Words that usually strike fear into a parent’s heart are that their adult child with a diagnosed mental illness is off their meds.
My older daughter suffered 13 years of unrelenting, unstable bipolar disorder in spite of hospitalizations, psychiatrists, therapy, and strict adherence to medications.
She is finally STABLE, but NOT while on any of the past psychiatric medications.
It was the winter solstice when I reminded my husband to really appreciate the moment. After all, we'd had years of darkness with the younger daughter's childhood-onset schizophrenia/bipolar (schizoaffective) and the older daughter's teen-onset bipolar disorder. “Mental” type illnesses run rampant in the extended family –from anxiety disorders and depression to frank schizophrenia. The book is mainly about the younger daughter. This is about the older one. (After helping the younger daughter's more complicated case (see book), we at least knew "tricks of the trade" to help the older one).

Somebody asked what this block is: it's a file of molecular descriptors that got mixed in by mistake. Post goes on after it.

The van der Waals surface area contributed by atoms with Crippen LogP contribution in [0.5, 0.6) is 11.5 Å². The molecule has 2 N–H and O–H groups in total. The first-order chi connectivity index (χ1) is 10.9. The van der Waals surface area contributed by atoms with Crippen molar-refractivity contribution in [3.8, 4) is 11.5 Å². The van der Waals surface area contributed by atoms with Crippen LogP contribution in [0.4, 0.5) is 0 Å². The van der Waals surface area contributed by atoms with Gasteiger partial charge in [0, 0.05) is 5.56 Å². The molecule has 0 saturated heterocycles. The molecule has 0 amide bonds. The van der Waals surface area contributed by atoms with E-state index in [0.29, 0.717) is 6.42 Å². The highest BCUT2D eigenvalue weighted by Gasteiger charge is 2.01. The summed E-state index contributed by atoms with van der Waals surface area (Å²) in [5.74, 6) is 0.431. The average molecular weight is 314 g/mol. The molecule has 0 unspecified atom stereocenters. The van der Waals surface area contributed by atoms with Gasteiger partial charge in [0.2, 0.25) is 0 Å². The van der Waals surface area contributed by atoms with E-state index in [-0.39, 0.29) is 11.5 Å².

Both my daughters had come over with their significant others to look at all the holiday cards and gifts from family and friends that had been sent to our home. The two girls were huddled together reading the cards and family letters, laughing and talking. The younger fellows were looking at a laptop that had been plopped on the table and were talking about various software apps. The successful college semester was over and our daughters were really enjoying this downtime. I was getting a simple dinner together to place on the table.
And that's when I turned to my husband and said, “It doesn't get any better than this.”
My older daughter's onset of bipolar disorder had initially presented as depression. Given an antidepressant, the psychiatrist missed that she was slowly cycling between hypomania and depression. It was the typical slow cycling at first, but being left on an antidepressant even while hypomanic exacerbated the illness until she was cycling faster and faster, culminating in ultra-ultra rapid cycling (ultradian cycling) with mixed states. This is the hardest type of bipolar to control.